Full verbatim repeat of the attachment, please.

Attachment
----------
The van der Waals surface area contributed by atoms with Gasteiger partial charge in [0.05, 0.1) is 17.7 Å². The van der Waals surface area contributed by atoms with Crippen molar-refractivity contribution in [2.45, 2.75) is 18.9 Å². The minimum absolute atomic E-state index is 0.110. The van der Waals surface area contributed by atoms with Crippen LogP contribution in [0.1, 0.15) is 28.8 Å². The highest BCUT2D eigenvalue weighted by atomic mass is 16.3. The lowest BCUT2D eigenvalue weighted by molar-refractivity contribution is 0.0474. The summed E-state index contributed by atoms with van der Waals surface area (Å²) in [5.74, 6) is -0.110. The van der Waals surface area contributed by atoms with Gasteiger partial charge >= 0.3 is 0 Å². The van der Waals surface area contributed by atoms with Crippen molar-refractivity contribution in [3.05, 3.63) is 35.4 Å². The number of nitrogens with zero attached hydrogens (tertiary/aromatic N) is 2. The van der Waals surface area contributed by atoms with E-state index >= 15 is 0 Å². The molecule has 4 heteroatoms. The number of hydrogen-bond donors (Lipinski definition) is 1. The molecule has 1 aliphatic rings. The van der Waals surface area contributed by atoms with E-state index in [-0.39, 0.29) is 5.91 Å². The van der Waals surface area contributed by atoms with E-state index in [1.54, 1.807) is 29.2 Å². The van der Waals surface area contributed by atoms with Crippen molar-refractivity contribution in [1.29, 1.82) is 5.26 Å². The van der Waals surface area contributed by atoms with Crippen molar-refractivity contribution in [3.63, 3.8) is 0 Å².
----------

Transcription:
The van der Waals surface area contributed by atoms with Gasteiger partial charge in [0.05, 0.1) is 17.7 Å². The van der Waals surface area contributed by atoms with Crippen molar-refractivity contribution in [2.45, 2.75) is 18.9 Å². The minimum absolute atomic E-state index is 0.110. The van der Waals surface area contributed by atoms with Crippen LogP contribution in [0.1, 0.15) is 28.8 Å². The highest BCUT2D eigenvalue weighted by atomic mass is 16.3. The lowest BCUT2D eigenvalue weighted by molar-refractivity contribution is 0.0474. The summed E-state index contributed by atoms with van der Waals surface area (Å²) in [5.74, 6) is -0.110. The van der Waals surface area contributed by atoms with Gasteiger partial charge >= 0.3 is 0 Å². The van der Waals surface area contributed by atoms with Crippen molar-refractivity contribution in [3.05, 3.63) is 35.4 Å². The number of nitrogens with zero attached hydrogens (tertiary/aromatic N) is 2. The van der Waals surface area contributed by atoms with E-state index >= 15 is 0 Å². The molecule has 4 heteroatoms. The number of hydrogen-bond donors (Lipinski definition) is 1. The molecule has 1 aliphatic rings. The van der Waals surface area contributed by atoms with E-state index in [-0.39, 0.29) is 5.91 Å². The van der Waals surface area contributed by atoms with E-state index in [1.54, 1.807) is 29.2 Å². The van der Waals surface area contributed by atoms with Crippen molar-refractivity contribution in [1.29, 1.82) is 5.26 Å². The van der Waals surface area contributed by atoms with Crippen molar-refractivity contribution in [3.63, 3.8) is 0 Å².